In Akagi v. Synergy Group (2000) Inc. (“Akagi“), the Ontario Court of Appeal set aside a series of ex parte orders made by Toronto’s Commercial List Court granting broad investigative powers to a court-appointed receiver.  The receiver had been empowered under section 101 of the Courts of Justice Act which gives the court powers to make such an order “where it appears to a judge of the court to be just or convenient to do so”.  The Court of Appeal ruled in its decision released on May 22, 2015, that there are situations where it is appropriate to appoint a receiver to investigate the affairs of a debtor or to review certain transactions including even, in proper circumstances, the affairs of and transactions concerning related non-parties.  However, the Court of Appeal ruled that the receivership in Akagi had morphed into an expansive investigation on behalf of non-parties which the Court found to be improper and misguided.

The Akagi case arose out of Trent Akagi’s contribution to a tax loss allocation scheme that was marketed and sold by the Synergy Group (2000) Inc. (“Synergy”).  In June 2013, he obtained a default judgement for fraud for approximately $137,000 and applied for an ex parte order appointing a receiver over all assets, undertakings, and property of Synergy and a related company called Integrated Business Concepts Inc.  Subsequently, through a series of further ex parte applications, the receivership expanded into a wide ranging investigation that targeted non-parties.  The subsequent orders obtained by the receiver included the authorization to register certificates of pending litigation against properties of additional entities and individuals, none of which were party to the receivership proceeding, and only three of which had any connections to the underlying Akagi action.  On September 16, 2013, the appellants moved to set aside the receivership and ex parte orders under a “come-back” clause in the receivership order that allowed the court to review whether the receivership should continue.  This motion was dismissed and the matter was appealed to the Court of Appeal.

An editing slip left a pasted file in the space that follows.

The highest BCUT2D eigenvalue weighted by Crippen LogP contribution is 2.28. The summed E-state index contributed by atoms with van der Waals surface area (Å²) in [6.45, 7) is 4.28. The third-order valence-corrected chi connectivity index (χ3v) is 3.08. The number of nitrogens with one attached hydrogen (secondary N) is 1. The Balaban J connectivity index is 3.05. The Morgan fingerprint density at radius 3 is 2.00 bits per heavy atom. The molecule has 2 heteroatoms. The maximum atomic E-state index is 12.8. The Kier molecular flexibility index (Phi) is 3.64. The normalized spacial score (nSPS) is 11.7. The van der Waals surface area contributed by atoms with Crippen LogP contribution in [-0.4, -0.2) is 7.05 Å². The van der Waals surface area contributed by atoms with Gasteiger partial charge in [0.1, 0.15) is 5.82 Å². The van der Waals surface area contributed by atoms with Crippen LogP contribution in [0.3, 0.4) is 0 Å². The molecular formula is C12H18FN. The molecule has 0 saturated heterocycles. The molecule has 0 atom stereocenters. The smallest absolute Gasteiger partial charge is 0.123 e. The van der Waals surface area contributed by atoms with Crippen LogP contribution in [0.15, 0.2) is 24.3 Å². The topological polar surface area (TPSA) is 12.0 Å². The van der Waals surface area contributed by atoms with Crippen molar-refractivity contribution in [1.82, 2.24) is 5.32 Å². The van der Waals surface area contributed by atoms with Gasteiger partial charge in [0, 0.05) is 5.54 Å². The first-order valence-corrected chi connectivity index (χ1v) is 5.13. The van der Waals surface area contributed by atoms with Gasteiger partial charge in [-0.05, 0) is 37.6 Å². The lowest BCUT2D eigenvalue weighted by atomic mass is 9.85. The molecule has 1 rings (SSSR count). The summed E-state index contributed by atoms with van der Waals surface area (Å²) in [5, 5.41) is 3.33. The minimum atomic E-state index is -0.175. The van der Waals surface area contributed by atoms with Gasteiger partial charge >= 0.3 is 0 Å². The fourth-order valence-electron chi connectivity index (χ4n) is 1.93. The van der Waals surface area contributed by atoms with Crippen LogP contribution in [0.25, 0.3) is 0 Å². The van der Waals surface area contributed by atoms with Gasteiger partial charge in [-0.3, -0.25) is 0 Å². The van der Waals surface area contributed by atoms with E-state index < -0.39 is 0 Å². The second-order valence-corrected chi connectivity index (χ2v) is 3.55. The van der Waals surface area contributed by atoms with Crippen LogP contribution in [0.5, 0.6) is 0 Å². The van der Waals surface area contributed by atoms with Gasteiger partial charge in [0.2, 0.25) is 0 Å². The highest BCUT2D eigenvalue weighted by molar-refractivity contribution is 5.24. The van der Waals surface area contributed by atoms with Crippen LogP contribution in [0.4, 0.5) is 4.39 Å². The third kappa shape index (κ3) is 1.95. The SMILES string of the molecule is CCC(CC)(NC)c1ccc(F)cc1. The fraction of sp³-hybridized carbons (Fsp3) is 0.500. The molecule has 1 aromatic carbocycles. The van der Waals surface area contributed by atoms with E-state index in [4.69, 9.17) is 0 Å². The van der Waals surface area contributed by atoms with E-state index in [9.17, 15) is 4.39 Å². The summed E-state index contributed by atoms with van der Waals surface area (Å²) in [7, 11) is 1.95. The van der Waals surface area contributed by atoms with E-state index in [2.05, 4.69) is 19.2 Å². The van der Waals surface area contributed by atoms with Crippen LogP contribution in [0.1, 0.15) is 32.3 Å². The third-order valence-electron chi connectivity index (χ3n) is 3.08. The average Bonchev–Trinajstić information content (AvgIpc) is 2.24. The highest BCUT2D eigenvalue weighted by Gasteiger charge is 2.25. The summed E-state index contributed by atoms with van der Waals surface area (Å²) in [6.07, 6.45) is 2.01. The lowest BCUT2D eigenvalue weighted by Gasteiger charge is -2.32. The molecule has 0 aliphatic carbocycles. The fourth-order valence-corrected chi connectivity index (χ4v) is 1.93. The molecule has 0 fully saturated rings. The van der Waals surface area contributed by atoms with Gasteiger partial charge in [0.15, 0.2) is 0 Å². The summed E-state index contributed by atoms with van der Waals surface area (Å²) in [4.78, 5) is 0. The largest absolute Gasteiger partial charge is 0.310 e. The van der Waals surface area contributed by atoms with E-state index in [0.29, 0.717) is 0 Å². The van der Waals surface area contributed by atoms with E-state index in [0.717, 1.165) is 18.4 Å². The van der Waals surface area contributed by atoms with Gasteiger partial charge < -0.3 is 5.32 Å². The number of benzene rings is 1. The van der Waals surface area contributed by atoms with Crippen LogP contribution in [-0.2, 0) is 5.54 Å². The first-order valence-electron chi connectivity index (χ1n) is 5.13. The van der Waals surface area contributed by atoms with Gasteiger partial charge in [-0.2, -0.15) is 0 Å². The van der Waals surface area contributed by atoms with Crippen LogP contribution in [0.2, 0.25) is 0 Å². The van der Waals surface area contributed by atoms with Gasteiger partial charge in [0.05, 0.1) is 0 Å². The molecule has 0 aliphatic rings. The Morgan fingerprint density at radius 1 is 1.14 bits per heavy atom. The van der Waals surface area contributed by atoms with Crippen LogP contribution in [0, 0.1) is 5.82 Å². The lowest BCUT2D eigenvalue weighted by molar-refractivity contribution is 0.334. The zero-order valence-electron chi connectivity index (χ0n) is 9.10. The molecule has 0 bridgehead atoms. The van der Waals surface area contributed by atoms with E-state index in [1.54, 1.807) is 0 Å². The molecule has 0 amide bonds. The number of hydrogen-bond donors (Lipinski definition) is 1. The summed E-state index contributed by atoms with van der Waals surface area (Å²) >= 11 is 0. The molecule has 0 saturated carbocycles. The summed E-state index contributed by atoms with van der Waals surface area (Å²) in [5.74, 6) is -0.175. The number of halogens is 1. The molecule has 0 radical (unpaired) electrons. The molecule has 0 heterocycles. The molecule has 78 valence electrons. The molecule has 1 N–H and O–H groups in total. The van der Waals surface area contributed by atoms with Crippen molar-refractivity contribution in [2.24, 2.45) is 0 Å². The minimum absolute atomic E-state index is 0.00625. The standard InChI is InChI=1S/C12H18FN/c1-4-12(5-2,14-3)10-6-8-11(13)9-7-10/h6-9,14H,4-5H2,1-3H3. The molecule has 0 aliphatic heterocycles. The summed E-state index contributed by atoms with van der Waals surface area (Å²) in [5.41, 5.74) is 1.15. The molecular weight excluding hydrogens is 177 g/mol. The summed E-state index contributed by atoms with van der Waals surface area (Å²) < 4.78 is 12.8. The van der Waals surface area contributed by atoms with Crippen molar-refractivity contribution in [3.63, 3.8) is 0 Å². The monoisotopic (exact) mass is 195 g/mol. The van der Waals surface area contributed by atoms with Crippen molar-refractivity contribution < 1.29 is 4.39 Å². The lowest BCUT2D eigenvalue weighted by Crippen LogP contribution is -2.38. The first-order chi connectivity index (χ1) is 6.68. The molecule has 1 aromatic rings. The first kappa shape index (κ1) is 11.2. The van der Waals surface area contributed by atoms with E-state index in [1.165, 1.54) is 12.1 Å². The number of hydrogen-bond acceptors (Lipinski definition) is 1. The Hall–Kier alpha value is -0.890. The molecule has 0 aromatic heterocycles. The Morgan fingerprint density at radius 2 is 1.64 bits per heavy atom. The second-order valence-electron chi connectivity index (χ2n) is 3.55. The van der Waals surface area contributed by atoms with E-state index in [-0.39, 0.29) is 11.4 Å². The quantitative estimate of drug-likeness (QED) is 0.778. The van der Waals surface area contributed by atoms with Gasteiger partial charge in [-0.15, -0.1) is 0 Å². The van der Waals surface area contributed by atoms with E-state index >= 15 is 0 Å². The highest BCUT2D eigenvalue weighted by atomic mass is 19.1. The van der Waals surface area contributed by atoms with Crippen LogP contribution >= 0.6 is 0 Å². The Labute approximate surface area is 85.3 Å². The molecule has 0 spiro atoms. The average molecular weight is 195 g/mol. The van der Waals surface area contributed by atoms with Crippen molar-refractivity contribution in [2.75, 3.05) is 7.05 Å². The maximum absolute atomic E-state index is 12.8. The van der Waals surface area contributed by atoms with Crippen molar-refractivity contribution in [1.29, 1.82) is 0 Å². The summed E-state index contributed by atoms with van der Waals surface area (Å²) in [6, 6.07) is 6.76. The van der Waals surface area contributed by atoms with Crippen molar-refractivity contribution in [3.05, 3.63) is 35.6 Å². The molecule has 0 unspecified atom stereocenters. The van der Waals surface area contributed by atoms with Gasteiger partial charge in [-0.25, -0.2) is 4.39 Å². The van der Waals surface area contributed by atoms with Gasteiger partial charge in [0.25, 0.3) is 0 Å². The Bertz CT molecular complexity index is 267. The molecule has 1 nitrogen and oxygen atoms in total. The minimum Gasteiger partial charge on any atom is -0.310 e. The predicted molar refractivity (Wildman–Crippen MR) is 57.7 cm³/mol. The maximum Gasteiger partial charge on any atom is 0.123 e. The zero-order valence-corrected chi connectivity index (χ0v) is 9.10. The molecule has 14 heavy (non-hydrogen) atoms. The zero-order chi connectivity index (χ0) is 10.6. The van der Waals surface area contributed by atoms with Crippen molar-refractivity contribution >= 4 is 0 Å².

History of the “Investigatory” Receiver

In the past, the powers that have been granted to a receiver to investigate a matter in dispute include:

  • compelling production of financial records from financial institutions or other third parties;